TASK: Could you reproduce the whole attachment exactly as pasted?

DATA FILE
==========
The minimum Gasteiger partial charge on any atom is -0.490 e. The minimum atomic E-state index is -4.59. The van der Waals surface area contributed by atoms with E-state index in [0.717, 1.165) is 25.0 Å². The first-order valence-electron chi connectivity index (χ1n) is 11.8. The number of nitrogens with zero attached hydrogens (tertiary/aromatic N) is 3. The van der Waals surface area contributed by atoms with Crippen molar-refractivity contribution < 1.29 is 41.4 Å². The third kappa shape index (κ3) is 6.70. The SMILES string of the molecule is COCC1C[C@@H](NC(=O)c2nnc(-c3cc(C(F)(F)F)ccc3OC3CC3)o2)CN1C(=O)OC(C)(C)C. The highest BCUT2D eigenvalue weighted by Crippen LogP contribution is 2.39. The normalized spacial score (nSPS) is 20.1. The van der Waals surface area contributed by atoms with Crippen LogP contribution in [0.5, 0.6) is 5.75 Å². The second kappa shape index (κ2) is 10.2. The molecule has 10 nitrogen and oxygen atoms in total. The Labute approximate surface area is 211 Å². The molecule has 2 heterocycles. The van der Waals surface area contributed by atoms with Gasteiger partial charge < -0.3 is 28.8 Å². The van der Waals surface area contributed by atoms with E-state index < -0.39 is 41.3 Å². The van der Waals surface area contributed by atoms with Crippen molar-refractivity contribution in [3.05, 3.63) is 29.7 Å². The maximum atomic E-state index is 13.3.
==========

The minimum Gasteiger partial charge on any atom is -0.490 e. The minimum atomic E-state index is -4.59. The van der Waals surface area contributed by atoms with E-state index in [0.717, 1.165) is 25.0 Å². The first-order valence-electron chi connectivity index (χ1n) is 11.8. The number of nitrogens with zero attached hydrogens (tertiary/aromatic N) is 3. The van der Waals surface area contributed by atoms with Crippen molar-refractivity contribution < 1.29 is 41.4 Å². The third kappa shape index (κ3) is 6.70. The SMILES string of the molecule is COCC1C[C@@H](NC(=O)c2nnc(-c3cc(C(F)(F)F)ccc3OC3CC3)o2)CN1C(=O)OC(C)(C)C. The highest BCUT2D eigenvalue weighted by Crippen LogP contribution is 2.39. The normalized spacial score (nSPS) is 20.1. The van der Waals surface area contributed by atoms with Crippen LogP contribution in [0.5, 0.6) is 5.75 Å². The second kappa shape index (κ2) is 10.2. The molecule has 10 nitrogen and oxygen atoms in total. The Labute approximate surface area is 211 Å². The molecule has 2 heterocycles. The van der Waals surface area contributed by atoms with Gasteiger partial charge < -0.3 is 28.8 Å². The van der Waals surface area contributed by atoms with E-state index < -0.39 is 41.3 Å². The van der Waals surface area contributed by atoms with Crippen molar-refractivity contribution in [3.05, 3.63) is 29.7 Å². The maximum atomic E-state index is 13.3.